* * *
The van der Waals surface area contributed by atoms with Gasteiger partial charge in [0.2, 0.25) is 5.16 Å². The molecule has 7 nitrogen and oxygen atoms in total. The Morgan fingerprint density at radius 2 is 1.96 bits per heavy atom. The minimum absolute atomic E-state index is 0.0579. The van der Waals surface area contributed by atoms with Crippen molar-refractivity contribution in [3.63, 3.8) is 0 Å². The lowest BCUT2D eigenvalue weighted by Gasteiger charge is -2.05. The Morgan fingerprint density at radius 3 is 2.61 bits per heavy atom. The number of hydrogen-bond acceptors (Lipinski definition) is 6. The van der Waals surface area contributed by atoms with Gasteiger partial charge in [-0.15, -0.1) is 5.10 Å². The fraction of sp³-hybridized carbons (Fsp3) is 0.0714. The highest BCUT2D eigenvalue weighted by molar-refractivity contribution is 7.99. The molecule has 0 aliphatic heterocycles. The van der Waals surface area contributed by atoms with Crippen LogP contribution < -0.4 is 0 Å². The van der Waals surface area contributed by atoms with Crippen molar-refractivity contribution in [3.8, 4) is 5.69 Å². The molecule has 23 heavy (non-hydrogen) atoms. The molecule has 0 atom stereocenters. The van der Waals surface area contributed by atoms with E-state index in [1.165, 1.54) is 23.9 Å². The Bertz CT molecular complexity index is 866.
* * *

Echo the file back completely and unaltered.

The van der Waals surface area contributed by atoms with Gasteiger partial charge in [0.2, 0.25) is 5.16 Å². The molecule has 7 nitrogen and oxygen atoms in total. The Morgan fingerprint density at radius 2 is 1.96 bits per heavy atom. The minimum absolute atomic E-state index is 0.0579. The van der Waals surface area contributed by atoms with Crippen molar-refractivity contribution in [3.63, 3.8) is 0 Å². The lowest BCUT2D eigenvalue weighted by Gasteiger charge is -2.05. The Morgan fingerprint density at radius 3 is 2.61 bits per heavy atom. The number of hydrogen-bond acceptors (Lipinski definition) is 6. The van der Waals surface area contributed by atoms with Gasteiger partial charge in [-0.15, -0.1) is 5.10 Å². The fraction of sp³-hybridized carbons (Fsp3) is 0.0714. The highest BCUT2D eigenvalue weighted by molar-refractivity contribution is 7.99. The molecule has 0 aliphatic heterocycles. The van der Waals surface area contributed by atoms with Crippen LogP contribution < -0.4 is 0 Å². The van der Waals surface area contributed by atoms with Crippen molar-refractivity contribution in [3.8, 4) is 5.69 Å². The molecule has 23 heavy (non-hydrogen) atoms. The molecule has 0 atom stereocenters. The van der Waals surface area contributed by atoms with E-state index in [1.165, 1.54) is 23.9 Å². The Bertz CT molecular complexity index is 866.